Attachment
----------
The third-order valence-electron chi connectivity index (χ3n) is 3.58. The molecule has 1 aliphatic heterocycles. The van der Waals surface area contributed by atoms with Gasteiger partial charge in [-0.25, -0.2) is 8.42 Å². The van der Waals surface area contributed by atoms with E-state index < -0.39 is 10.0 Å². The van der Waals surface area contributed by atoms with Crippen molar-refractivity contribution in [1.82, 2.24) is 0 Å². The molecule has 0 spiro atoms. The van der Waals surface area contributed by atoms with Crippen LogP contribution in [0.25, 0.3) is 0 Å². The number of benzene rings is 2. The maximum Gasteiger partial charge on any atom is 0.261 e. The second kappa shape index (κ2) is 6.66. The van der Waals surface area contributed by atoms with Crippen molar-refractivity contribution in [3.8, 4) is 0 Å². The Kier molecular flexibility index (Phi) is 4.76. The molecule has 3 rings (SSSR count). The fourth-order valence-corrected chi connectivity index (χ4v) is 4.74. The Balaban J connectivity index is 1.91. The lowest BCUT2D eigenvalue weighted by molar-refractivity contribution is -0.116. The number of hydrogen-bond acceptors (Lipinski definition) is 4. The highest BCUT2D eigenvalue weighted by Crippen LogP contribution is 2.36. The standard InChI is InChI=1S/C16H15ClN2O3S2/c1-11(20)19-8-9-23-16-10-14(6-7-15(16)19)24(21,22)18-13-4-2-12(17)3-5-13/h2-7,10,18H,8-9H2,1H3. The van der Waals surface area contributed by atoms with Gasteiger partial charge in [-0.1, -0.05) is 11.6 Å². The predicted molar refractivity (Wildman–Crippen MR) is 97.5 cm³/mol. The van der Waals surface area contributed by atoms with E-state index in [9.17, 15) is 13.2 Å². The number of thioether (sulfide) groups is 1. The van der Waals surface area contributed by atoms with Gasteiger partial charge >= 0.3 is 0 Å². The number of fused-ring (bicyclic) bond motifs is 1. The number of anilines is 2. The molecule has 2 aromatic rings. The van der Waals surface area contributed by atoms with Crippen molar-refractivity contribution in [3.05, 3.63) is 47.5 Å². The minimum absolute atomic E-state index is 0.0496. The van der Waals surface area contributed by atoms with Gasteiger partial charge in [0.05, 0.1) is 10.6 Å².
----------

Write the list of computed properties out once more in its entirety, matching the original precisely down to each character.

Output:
The third-order valence-electron chi connectivity index (χ3n) is 3.58. The molecule has 1 aliphatic heterocycles. The van der Waals surface area contributed by atoms with Gasteiger partial charge in [-0.25, -0.2) is 8.42 Å². The van der Waals surface area contributed by atoms with E-state index < -0.39 is 10.0 Å². The van der Waals surface area contributed by atoms with Crippen molar-refractivity contribution in [1.82, 2.24) is 0 Å². The molecule has 0 spiro atoms. The van der Waals surface area contributed by atoms with Crippen LogP contribution in [0.25, 0.3) is 0 Å². The number of benzene rings is 2. The maximum Gasteiger partial charge on any atom is 0.261 e. The second kappa shape index (κ2) is 6.66. The van der Waals surface area contributed by atoms with Crippen molar-refractivity contribution in [3.8, 4) is 0 Å². The Kier molecular flexibility index (Phi) is 4.76. The molecule has 3 rings (SSSR count). The fourth-order valence-corrected chi connectivity index (χ4v) is 4.74. The Balaban J connectivity index is 1.91. The lowest BCUT2D eigenvalue weighted by molar-refractivity contribution is -0.116. The number of hydrogen-bond acceptors (Lipinski definition) is 4. The highest BCUT2D eigenvalue weighted by Crippen LogP contribution is 2.36. The standard InChI is InChI=1S/C16H15ClN2O3S2/c1-11(20)19-8-9-23-16-10-14(6-7-15(16)19)24(21,22)18-13-4-2-12(17)3-5-13/h2-7,10,18H,8-9H2,1H3. The van der Waals surface area contributed by atoms with Gasteiger partial charge in [-0.1, -0.05) is 11.6 Å². The predicted molar refractivity (Wildman–Crippen MR) is 97.5 cm³/mol. The van der Waals surface area contributed by atoms with E-state index in [9.17, 15) is 13.2 Å². The number of thioether (sulfide) groups is 1. The van der Waals surface area contributed by atoms with Gasteiger partial charge >= 0.3 is 0 Å². The number of fused-ring (bicyclic) bond motifs is 1. The number of anilines is 2. The molecule has 2 aromatic rings. The van der Waals surface area contributed by atoms with Crippen molar-refractivity contribution in [3.05, 3.63) is 47.5 Å². The minimum absolute atomic E-state index is 0.0496. The van der Waals surface area contributed by atoms with Gasteiger partial charge in [0.05, 0.1) is 10.6 Å².